Thursday, 13 September 2012

Malta Today: Here is an abortion of a Bill if ever there was one

Joseph Carmel Chetcuti
Blog Tuesday, September 11, 2012
Maltese-Australian barrister Joseph Carmel Chetcuti, author of ‘A Queer History of Malta’, speaks out.

Executing a public deed and accessing certain remedies do not add up to a scheme of relationship registration.

Late this year I mark the 40th anniversary of my coming out. I vividly remember standing in York Street, Sydney, one evening, waiting to catch a bus to Balmain, then a soon-to-be gentrified inner suburb of Sydney. My destination was Terry Street where I was to attend a meeting of Cross-Section, Australia's first cluster of Christian homosexuals hell-bent on changing theology for the better. Long gone were days of wearing a black habit and boyhood dreams of becoming a Franciscan, my chanting and my hymns quickly making way for other more interesting 'hims' and refrains like 'Ho, Ho, Ho, homosexual' and 'Not the Church, not the State, gays will decide their fate

So imagine my delight when, not so long ago, news started to filter through to me that Malta's conservative government, the one that puts religion before country (Religio et Patria), was about to introduce a scheme of relationship registration that would embrace gay men and lesbians.

Years of repeatedly returning to Malta and generating one controversy after another appeared as if they had brought some results. Was all this an unforseen gift from the Nationalist Party government to mark such a significant milestone in my life, I wondered?

As is my custom, I woke up early on 28 August 2012 to check on my emails. One of those received had a file attached to it - a copy of Malta's Cohabitation Bill (incredibly already designated an Act). A glance at the file raised my hopes, leaving me with the impression that it may have contained the seeds of a bipartisan policy on gay and lesbian rights. Later that morning, I sat at my desk to take a closer look at the Bill. Something seemed amiss.

I searched the internet for some of the phrases contained in the Bill. The result was instantaneous, quicker than an angel telling me that I was heavy with child. My eyes lit up as my computer screen exposed an Irish Act with a title similar to that of the Maltese Bill: the Civil Partnerships and Rights and Obligations of Cohabitants Act 2010. Was it mere coincidence, I asked myself? Great minds think alike, I thought.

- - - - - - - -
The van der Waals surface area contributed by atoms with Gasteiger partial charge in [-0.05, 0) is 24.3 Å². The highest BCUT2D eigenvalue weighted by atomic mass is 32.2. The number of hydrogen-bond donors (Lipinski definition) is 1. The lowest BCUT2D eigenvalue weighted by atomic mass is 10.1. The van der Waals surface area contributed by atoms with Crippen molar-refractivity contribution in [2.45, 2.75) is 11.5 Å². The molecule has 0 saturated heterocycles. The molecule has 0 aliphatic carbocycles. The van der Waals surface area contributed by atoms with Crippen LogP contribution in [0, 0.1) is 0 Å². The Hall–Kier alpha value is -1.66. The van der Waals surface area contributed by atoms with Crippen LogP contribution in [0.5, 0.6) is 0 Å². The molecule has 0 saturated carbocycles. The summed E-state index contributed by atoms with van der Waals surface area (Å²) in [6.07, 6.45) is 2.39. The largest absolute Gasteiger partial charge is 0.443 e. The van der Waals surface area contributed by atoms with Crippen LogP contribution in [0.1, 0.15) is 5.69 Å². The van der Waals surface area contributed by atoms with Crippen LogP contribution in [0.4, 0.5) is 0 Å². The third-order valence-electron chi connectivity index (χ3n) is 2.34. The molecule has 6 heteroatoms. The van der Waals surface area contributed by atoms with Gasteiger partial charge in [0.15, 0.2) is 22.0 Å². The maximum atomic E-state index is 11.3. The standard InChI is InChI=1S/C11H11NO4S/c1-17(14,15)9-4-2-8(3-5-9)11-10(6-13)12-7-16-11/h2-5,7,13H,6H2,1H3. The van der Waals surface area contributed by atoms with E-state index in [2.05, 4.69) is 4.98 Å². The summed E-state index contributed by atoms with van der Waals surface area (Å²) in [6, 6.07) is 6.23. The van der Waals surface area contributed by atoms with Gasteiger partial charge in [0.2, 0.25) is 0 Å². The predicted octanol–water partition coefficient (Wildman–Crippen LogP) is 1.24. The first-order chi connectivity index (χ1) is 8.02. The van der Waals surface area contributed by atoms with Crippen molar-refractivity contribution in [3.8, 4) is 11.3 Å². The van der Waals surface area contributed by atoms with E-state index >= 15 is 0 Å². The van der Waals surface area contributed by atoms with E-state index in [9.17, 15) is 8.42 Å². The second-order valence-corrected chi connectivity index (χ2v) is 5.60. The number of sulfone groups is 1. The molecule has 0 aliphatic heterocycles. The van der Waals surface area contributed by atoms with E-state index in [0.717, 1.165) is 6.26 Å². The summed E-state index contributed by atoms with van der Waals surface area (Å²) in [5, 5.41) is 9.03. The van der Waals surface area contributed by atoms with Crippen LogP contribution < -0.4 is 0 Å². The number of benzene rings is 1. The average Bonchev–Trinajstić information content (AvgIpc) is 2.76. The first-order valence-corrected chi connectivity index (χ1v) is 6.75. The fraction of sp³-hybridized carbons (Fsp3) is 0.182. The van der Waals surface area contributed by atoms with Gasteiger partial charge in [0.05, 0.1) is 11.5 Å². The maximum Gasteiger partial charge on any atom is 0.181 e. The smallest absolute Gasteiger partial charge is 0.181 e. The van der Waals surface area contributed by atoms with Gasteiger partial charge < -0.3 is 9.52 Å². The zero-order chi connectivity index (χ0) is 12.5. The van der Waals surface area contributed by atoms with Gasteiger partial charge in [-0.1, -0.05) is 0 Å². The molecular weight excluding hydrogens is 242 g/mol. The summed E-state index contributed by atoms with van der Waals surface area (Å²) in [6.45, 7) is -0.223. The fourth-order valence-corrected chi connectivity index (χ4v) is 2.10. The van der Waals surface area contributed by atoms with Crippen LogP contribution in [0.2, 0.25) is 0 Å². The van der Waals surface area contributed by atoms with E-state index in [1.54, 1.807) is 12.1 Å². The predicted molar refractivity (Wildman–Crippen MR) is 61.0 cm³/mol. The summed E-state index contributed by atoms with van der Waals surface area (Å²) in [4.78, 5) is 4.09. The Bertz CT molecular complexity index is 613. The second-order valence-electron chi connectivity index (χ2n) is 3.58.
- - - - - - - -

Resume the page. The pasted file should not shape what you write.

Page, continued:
So I dutifully went about perusing parts of the Irish Act. No prizes for guessing! The Maltese Bill, extolled by Minister Chris Said as the first of its kind to be introduced in Malta, was a cut-and-paste job with large slabs of the Irish Act imported into it. My reaction was one of surprise and horror - here was Malta's Ministry of Justice, Dialogue and Family walking off with someone else's legislation! Sometimes it pays not to be first.

So what does the Bill accomplish? To begin with, the Bill lets cohabitants execute a pubic deed and empowers courts to make property adjustment and maintenance orders. Let's be clear on this... executing a public deed and accessing certain remedies do not add up to a scheme of relationship registration. In Victoria, long before the State introduced such a scheme (Relationships Act 2008), cohabitants were allowed to execute a Deed of Agreement, and the Property Law Act 1958 gave courts the power to make property adjustment orders.

There are other great 'feats of triumph' - the introduction of the 'fault' principle in (some) relationship breakdowns and the (limited) right to seek compensation for damages, both regressive steps that harp back to an era when a prospective spouse could seek damages for breach of a promise to marry. Let's not be fooled! The Maltese Bill puts forward no scheme of relationship registration despite its references to civil cohabitation partnerships.

A final reflection. Clause 18 of the Bill declares that: "A cohabitant in a registered civil cohabitation partnership may be considered as the next of kin of the other cohabitant for the purpose of any acts of civil status." May I ask? And for the purpose of acts of civil status! On that note, I let loose a litany of expletives that would make a Joe Grima blush!

Joseph Carmel Chetcuti is a barrister and solicitor in the Supreme Court of Victoria and a solicitor in the High Court of Australia and the Supreme Court of Queensland. Feedback may be sent by email:

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